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How do we create a composite fairing?*
1. The first step of any process is to create a plan. Assuming you have access to programs like ProE or Solidworks, you can create a rendered model of you bike. Unless you are doing extensive finite element analysis on your bike, the 3-D modeling step is not really required.
2. Once the planning phase has finished, creation begins. A mold must be made so carbon fiber can be infused into a frame. Tooling foam is a standard mold-making material due to its high density and the ease with which we can shape it.
The picture on the left shows the foam structure of the blue shocker fairing. The wood is a support structure and the yellow blocks are blocks of tooling foam. On the lower right is the beginning of the speed racer foam mold. Looking closely, you can see that there are layers of foam on top of one another in a rough outline of the finished product.
The figure below depicts the sanded result of figure 3. The smooth surface is now ready for a sealant coat, (we use Durotec products) which will be followed by more sanding, and a few more layers of sealant. The final product is seen in figure 5.
The final product is meant to be completely smooth. Any imperfections will transfer to the mold, where removing them is practically impossible.
The next step in the fairing creation process is to make the mold. The mold is made of fiberglass. These glass fibers are sold in rolls, and can be bought online. The fiberglass will be infused to create the mold. The infusion process is the art of using a vacuum bag and a vacuum to force the resin (the stiffening agent) into the fibers. The process for infusing fiberglass is primarily the same for infusing carbon fiber, so we will go over them together.
To infuse something, you will need:
Items 2-9 can be purchased at Stephenson Pattern Supply
We will assume that you already have a mold. (If you are making the mold, the glass fibers will be layered on the sealed foam). The next step is the most confusing.
The fiber you are using will most likely have one direction. All of the fibers will be oriented i one direction. If you layer the fibers onto the mold like this, your resulting structure will be unstable because the fibers naturally want to bend. To prevent this, you must cut layers into different directions as shown in the figure. Place C on the mold and then place D on top of C. A will then go on top of B (like they are pictured) and then AB will lay on top of CD (you can use small amounts of spray tac (available at
Stephenson Pattern Supply) to hold the layers together.
You now have C-D-A-B layered together. Next do the same thing in reverse so you have C-D-A-B-B-A-D-C. This will ensure maximum rigidity and a sound structure.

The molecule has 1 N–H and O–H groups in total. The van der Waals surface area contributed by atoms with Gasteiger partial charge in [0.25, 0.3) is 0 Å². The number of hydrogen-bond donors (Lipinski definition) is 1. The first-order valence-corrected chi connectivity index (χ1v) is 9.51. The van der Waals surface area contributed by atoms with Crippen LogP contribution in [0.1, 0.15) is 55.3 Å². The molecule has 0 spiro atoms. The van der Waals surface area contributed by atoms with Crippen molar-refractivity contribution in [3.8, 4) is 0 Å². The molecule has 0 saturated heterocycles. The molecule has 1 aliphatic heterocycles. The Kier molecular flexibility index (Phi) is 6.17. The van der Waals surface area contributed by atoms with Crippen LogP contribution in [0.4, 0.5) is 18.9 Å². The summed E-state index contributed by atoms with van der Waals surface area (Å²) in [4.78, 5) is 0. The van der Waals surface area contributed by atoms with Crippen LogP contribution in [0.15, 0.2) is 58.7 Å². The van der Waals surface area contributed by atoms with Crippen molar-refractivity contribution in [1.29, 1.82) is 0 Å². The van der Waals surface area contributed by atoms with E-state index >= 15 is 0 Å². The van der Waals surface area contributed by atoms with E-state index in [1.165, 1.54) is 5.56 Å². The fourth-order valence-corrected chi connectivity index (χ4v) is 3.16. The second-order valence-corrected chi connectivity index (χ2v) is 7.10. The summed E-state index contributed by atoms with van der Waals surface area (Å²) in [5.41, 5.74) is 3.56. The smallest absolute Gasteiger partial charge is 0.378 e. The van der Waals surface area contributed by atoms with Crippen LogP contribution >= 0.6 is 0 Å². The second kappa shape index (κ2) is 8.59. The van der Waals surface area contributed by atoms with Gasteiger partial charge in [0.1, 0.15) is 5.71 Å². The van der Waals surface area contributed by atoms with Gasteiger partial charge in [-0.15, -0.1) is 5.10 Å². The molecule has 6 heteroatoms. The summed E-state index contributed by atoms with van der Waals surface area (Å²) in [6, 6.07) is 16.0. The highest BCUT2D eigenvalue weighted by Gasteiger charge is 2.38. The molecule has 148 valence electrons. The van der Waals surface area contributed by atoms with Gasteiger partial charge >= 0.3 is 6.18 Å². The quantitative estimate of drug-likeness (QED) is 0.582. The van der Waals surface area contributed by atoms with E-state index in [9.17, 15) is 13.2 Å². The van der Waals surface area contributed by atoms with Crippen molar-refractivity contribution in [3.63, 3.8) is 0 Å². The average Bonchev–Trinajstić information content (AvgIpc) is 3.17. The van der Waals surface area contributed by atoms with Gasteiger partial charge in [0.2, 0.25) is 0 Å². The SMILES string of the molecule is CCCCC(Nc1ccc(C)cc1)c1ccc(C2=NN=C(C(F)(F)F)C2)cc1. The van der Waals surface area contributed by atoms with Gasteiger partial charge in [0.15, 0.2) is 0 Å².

You now have your fibers on your mold. The next step is the bagging process. You will take the plastic you bought and lay it out over the structure. Allow plenty of extra room for pleats and then cut it. (The final length should be 1.5 times the actual length of the structure). The figure on the left shows the bagging of the seat for the blue shocker. The pink lining around the edges is the tacky tape, which creates an air-proof seal.
Next you must assemble the resin flow components. The CX-1000 will distribute the resin. You must NOT place the CX-1000 on your fiber. There must be a layer of Peel ply between them so the CX-1000 can be removed and disposed of. Be certain to line all entrances and exits with lots of tacky tape. Fold a piece of peel ply in half and place spiral tubing in the fold. This will be your exit point. Place the free edges of the peel ply on the fiber so the resin can flow out.
Please note that the amount of spiral tubing and the amount of CX-1000 should be determined by the size and dimension of your piece. That is what makes the infusion process more art than science. You will need to practice a few times with trash pieces to get the hang of it.
Connect the spiral tubing to the whole tubing and run a line to the sump. This will catch any excess resin. Run another line from the sump to your vacuum pump (use a compressor hose). Use a broad clamp to seal off the feed tube. Turn the vacuum on to test the system. If you find you are leaking, check along the bag entrances.
When there are no more leaks, you are ready to infuse. To calculate the amount of resin you need, take the volume of the fiber (a precise measuring device would be helpful at this point) and divide by 2. This is the amount of resin you will need. (We assume that the resin-less carbon fiber is ~ 50% free space.) Mix with the appropriate amount of hardener when you are ready to infuse.
One of the most important things to consider when infusing is the time limit. After the hardener is mixed with the resin, the clock starts ticking. Resin will harden along the tubes and along the leading edges. To keep this from hindering you, remember these things:
Every resin has its own viscosity. For infusion purposes, your viscosity should be no higher than 400 cps. It is very important to keep in mind that the viscosity rating is for a certain temperature. You can decrease your viscosity by using electric blankets as a heating source. Keep your feed tube as short as possible, and above all, make sure you have enough entry and exit points. As stated before, the last item is a matter of practice, so try some infusions at least once or twice on different sized pieces.
Consult your resin to see the cure time. After it has cured, de-bag it (be careful of sharp edges) and enjoy your finished piece.
*We assume no responsibility for your actions, even those prompted by this article. Proper safety precautions should be observed at all times. Consult the MSDS of the components for specific instructions.
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